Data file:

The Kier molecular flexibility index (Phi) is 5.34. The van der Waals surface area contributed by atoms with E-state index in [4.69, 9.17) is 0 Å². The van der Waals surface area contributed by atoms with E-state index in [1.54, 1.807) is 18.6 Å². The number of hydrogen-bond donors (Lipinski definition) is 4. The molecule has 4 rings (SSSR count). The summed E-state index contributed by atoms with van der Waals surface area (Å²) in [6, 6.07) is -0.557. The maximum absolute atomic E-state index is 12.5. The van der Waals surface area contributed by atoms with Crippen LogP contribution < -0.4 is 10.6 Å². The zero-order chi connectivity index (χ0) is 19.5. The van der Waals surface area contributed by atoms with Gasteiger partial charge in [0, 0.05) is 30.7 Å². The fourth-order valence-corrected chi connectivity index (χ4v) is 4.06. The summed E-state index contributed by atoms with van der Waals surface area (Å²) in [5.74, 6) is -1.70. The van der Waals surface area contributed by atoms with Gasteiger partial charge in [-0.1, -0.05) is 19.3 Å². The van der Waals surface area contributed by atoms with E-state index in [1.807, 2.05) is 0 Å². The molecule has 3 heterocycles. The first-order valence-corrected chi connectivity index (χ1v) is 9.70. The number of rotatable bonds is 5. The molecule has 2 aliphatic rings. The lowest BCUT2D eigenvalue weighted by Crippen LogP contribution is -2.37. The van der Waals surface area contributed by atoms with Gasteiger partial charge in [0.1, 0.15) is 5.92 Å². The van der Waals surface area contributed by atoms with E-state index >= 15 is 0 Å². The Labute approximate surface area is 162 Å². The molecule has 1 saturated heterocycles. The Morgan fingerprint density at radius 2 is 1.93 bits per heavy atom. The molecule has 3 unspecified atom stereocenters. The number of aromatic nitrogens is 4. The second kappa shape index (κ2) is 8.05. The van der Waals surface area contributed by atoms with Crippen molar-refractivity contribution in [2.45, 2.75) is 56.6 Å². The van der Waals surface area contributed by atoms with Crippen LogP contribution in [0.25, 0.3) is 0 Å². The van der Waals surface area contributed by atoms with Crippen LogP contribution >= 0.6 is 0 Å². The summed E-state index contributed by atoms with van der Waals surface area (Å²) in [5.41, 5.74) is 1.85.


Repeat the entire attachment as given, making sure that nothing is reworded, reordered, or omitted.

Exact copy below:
The Kier molecular flexibility index (Phi) is 5.34. The van der Waals surface area contributed by atoms with E-state index in [4.69, 9.17) is 0 Å². The van der Waals surface area contributed by atoms with E-state index in [1.54, 1.807) is 18.6 Å². The number of hydrogen-bond donors (Lipinski definition) is 4. The molecule has 4 rings (SSSR count). The summed E-state index contributed by atoms with van der Waals surface area (Å²) in [6, 6.07) is -0.557. The maximum absolute atomic E-state index is 12.5. The van der Waals surface area contributed by atoms with Crippen LogP contribution < -0.4 is 10.6 Å². The zero-order chi connectivity index (χ0) is 19.5. The van der Waals surface area contributed by atoms with Gasteiger partial charge in [0, 0.05) is 30.7 Å². The fourth-order valence-corrected chi connectivity index (χ4v) is 4.06. The summed E-state index contributed by atoms with van der Waals surface area (Å²) in [5.74, 6) is -1.70. The van der Waals surface area contributed by atoms with Gasteiger partial charge in [-0.1, -0.05) is 19.3 Å². The van der Waals surface area contributed by atoms with E-state index in [1.807, 2.05) is 0 Å². The molecule has 3 heterocycles. The first-order valence-corrected chi connectivity index (χ1v) is 9.70. The number of rotatable bonds is 5. The molecule has 2 aliphatic rings. The lowest BCUT2D eigenvalue weighted by Crippen LogP contribution is -2.37. The van der Waals surface area contributed by atoms with Gasteiger partial charge in [0.1, 0.15) is 5.92 Å². The van der Waals surface area contributed by atoms with E-state index >= 15 is 0 Å². The Labute approximate surface area is 162 Å². The molecule has 1 saturated heterocycles. The Morgan fingerprint density at radius 2 is 1.93 bits per heavy atom. The molecule has 3 unspecified atom stereocenters. The number of aromatic nitrogens is 4. The second kappa shape index (κ2) is 8.05. The van der Waals surface area contributed by atoms with Crippen molar-refractivity contribution in [2.45, 2.75) is 56.6 Å². The van der Waals surface area contributed by atoms with Crippen LogP contribution in [0.25, 0.3) is 0 Å². The van der Waals surface area contributed by atoms with Crippen LogP contribution >= 0.6 is 0 Å². The summed E-state index contributed by atoms with van der Waals surface area (Å²) in [5.41, 5.74) is 1.85.